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Returns top list of complaints to Retail Ombudsman

Problems returning goods accounted for more than 30% of complaints received by the newly formed Retail Ombudsman in its first six weeks, the body has revealed.

Issues around refunds and exchanges made up the majority (31.8%) of the 1,835 issues raised since it started taking complaints on January 2, 2015, followed by delivery (20.8%) and faulty goods (16.5%).

The referee service also logged grievances related to pricing and product descriptions (11.3%) and standards of service (2.6%).

However, one in six (16.9%) of all complaints were thrown out by the ombudsman. Chief ombudsman Dean Dunham said many complaints were based on an inaccurate grasp of consumer law.

“This results in the customer wasting their time engaging in a flurry of emails or telephone calls to the retailer,” he explained. “And the retailer tying up staff and money dealing with bogus complaints rather than diverting their resources to marketing and selling their products. This can have a significant impact on their profit margins.”

Dunham is also advising retailers to brush up on the new Consumer Contract Regulations to reduce the number of complaints concerning returned goods.

“We have seen a number of cases where retailers are still quoting the Distant Selling Regulations and therefore the seven day return rule. This has now been replaced by the Consumer Contract Regulations, under which consumers who buy online or from anywhere outside of a retailer’s shop premises can return goods with no questions asked up to 14 days from the date of delivery.”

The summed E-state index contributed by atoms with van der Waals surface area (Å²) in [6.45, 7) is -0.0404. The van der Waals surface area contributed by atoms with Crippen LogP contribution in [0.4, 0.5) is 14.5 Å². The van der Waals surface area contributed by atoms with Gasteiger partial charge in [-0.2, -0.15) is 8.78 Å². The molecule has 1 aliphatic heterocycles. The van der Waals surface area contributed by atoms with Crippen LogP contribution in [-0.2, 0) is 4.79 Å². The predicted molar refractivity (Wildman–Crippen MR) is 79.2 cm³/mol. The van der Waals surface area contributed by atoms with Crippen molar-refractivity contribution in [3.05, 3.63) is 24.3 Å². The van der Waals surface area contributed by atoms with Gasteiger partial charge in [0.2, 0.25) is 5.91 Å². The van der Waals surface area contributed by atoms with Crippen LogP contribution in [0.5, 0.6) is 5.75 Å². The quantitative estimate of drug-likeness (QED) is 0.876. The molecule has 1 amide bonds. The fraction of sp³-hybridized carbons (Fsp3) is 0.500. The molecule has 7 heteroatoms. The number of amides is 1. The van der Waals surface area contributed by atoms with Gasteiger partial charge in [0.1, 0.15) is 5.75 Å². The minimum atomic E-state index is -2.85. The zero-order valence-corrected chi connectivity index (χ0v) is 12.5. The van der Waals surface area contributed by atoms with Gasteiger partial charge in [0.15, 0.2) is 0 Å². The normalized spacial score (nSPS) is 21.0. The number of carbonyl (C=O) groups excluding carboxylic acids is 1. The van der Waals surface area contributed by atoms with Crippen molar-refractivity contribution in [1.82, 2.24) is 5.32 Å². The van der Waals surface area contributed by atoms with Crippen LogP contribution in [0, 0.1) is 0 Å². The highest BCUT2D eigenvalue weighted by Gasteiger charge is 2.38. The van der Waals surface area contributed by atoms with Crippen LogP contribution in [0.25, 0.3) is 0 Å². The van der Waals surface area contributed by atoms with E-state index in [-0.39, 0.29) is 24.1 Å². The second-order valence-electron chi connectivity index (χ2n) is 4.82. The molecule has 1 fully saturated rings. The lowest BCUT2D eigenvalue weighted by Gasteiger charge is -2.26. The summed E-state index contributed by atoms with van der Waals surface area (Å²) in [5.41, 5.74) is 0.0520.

Following its first operating weekend, the ombudsman told Drapers it had logged more than 300 issues, putting it on track to meet its prediction of 100,000 cases this year. Around 3,422 retailers are currently signed up to the scheme. A full list of members is yet to be released.

Dean Dunham’s Talking Business column for Drapers can be found here.


Readers' comments (2)

  • These customer complaints perfectly showcase the returns dilemma that has developed with the popularity of online shopping - 1 in 3 fashion items bought online are returned, which means 1 in 3 customers have been dissatisfied in some way. Of course, not all of them will have enough of a negative experience with a retailer to file a complaint, but no complaint doesn't mean that you haven't lost a customer forever.

    Just because you've given your customers a seamless return doesn't mean they're happy. Clear Returns' data unequivocally shows that up to 80% of first-time customers who return may never shop with that retailer again. Some of the most loyal and valuable customers are highly returns sensitive, so if a retailer disappoints them, they will be on the phone to customer services if they haven't already walked away.

    Generous return policies, such as free shipping and returning without a receipt, are often geared toward customers that have a very high inclination to return anyway. Clear Returns has seen certain segments of shoppers that return 90% of what they buy, but these high-returning groups are a distraction from loyal shoppers who usually find returning to be a negative experience.

    Your loyal customers actually want to keep what they buy, but can be brought to return if they've been let down by the retailer in some way, meaning that their trust in the retailer's quality of products and services has diminished and they may never come back to that store again. If you don't invest in returns prevention and meeting customer expectations, it will severely impact profits and customer lifetime value.

    Vicky Brock, CEO, Clear Returns

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  • Retailers should be complaining too. 30-40% clothing returns is no good for their margin.

    I've developed software that reduces online returns to less than 10%. Request a test and see for yourself.

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